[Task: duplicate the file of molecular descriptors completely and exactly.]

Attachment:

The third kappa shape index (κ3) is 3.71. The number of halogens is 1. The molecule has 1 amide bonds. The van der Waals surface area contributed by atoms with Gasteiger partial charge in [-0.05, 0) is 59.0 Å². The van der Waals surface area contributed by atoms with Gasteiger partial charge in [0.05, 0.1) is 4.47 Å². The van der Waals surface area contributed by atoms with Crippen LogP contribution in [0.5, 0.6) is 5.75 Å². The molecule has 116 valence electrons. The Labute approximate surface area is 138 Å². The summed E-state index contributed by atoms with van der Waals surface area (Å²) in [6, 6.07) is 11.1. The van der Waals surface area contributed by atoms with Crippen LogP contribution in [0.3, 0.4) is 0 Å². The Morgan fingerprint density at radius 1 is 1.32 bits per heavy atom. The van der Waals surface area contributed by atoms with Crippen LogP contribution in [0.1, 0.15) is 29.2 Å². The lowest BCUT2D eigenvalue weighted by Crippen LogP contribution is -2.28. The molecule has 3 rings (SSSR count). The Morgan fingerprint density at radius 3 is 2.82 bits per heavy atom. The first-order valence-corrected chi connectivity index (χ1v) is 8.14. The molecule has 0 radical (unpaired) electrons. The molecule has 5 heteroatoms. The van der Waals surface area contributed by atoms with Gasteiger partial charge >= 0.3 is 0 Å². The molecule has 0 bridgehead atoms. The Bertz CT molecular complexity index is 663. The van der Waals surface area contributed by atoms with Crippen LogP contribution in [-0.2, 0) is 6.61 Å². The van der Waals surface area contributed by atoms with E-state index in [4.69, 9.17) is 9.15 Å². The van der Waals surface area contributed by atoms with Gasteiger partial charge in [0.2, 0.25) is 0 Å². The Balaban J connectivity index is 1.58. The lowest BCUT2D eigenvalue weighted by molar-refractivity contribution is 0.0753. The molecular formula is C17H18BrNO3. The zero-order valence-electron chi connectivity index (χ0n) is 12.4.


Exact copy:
The third kappa shape index (κ3) is 3.71. The number of halogens is 1. The molecule has 1 amide bonds. The van der Waals surface area contributed by atoms with Gasteiger partial charge in [-0.05, 0) is 59.0 Å². The van der Waals surface area contributed by atoms with Gasteiger partial charge in [0.05, 0.1) is 4.47 Å². The van der Waals surface area contributed by atoms with Crippen LogP contribution in [0.5, 0.6) is 5.75 Å². The molecule has 116 valence electrons. The Labute approximate surface area is 138 Å². The summed E-state index contributed by atoms with van der Waals surface area (Å²) in [6, 6.07) is 11.1. The van der Waals surface area contributed by atoms with Crippen LogP contribution in [0.3, 0.4) is 0 Å². The Morgan fingerprint density at radius 1 is 1.32 bits per heavy atom. The van der Waals surface area contributed by atoms with Crippen LogP contribution in [0.1, 0.15) is 29.2 Å². The lowest BCUT2D eigenvalue weighted by Crippen LogP contribution is -2.28. The molecule has 3 rings (SSSR count). The Morgan fingerprint density at radius 3 is 2.82 bits per heavy atom. The first-order valence-corrected chi connectivity index (χ1v) is 8.14. The molecule has 0 radical (unpaired) electrons. The molecule has 5 heteroatoms. The van der Waals surface area contributed by atoms with Gasteiger partial charge >= 0.3 is 0 Å². The molecule has 0 bridgehead atoms. The Bertz CT molecular complexity index is 663. The van der Waals surface area contributed by atoms with Crippen LogP contribution in [-0.2, 0) is 6.61 Å². The van der Waals surface area contributed by atoms with E-state index in [4.69, 9.17) is 9.15 Å². The van der Waals surface area contributed by atoms with Gasteiger partial charge in [0.2, 0.25) is 0 Å². The Balaban J connectivity index is 1.58. The lowest BCUT2D eigenvalue weighted by molar-refractivity contribution is 0.0753. The molecular formula is C17H18BrNO3. The zero-order valence-electron chi connectivity index (χ0n) is 12.4.